The same idea goes for sugary drinks like Gatorade. While they do replenish your electrolytes, they are filled with processed and unnatural sugars (hard for your body to digest).
Pineapples, coconut water, and bananas will do the same job, with better results for your weight loss goals.
How Long Should It Take to Run 2 Miles?
That number will be different for everyone. If you are a brand new runner and are following the run walk method, it could take 25 – 30 minutes to run 2 miles.
But if you’re already capable of running 2 miles without stopping, the common time frame is 16-22 minutes.
Since you’ll be running every day, expect your time to increase fast.
After just one week of running 2 miles a day, many people finish 1-2 minutes faster per mile. When you run consistently every day you get massive gains.
Many people decide to run 2 miles a day just to improve their running speed. If your cadence is a little slower than you would like, running a shorter, faster distance can jump-start your pace and get you a notch faster than you were before.
Since it doesn’t take too long, you can squeeze it in whenever suits you – running at night before bed is a great option!
Running 2 Miles A Day Transformations To Expect
Daily running will absolutely help you develop habits to keep you fit and running regularly.
But there are mental health benefits to running that can change your life from the inside out.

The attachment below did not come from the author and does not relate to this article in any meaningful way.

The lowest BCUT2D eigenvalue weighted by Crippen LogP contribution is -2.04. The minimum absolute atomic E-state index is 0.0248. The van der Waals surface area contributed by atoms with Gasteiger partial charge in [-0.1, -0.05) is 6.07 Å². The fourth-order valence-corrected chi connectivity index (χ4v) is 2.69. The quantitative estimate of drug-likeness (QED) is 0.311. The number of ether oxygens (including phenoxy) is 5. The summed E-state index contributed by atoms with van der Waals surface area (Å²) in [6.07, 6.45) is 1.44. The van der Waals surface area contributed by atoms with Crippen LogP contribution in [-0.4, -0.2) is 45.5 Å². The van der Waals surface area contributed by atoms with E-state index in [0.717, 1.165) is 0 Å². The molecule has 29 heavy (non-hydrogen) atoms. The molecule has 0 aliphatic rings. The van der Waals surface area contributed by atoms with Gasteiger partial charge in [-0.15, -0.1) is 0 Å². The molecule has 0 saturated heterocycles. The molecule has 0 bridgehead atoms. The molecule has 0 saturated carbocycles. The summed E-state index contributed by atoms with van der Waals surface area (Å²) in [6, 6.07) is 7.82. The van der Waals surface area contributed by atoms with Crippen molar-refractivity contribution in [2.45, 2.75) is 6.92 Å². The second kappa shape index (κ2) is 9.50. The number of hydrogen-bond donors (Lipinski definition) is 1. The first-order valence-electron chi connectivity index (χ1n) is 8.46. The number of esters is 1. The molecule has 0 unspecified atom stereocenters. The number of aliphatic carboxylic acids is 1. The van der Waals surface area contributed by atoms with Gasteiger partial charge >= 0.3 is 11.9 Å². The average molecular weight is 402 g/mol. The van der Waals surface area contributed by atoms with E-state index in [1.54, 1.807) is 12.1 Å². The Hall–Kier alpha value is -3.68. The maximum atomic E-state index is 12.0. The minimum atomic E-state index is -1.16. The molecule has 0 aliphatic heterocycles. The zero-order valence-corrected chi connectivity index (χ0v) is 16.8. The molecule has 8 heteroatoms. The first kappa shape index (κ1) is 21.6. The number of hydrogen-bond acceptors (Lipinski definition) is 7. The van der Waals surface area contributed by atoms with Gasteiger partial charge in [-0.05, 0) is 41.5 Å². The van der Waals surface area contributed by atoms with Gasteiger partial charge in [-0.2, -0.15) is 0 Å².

How does running have such lasting effects on your day-to-day motivation?
Running every day makes your schedule more consistent
Want to cross off more on your to-do list every day? Setting up a well-oiled routine is the first step to make consistency happen.
Running every day is a habit which you can then start to build other good practices on top of through something called habit stacking.
Running every day freshens your outlook.
With all the challenges we face at work or in life, it can be hard to keep your outlook positive. Maybe you always feel tired. Maybe you’re not making the progress you had hoped to make. Maybe you’re at odds with someone in your life.
But when you successfully run 2 miles every day, that means you’ve got determination. You’re strong. You can make anything happen you put your mind to. Any time those frustrating thoughts crowd your mind, push them away by reminding yourself you’re on a path to success.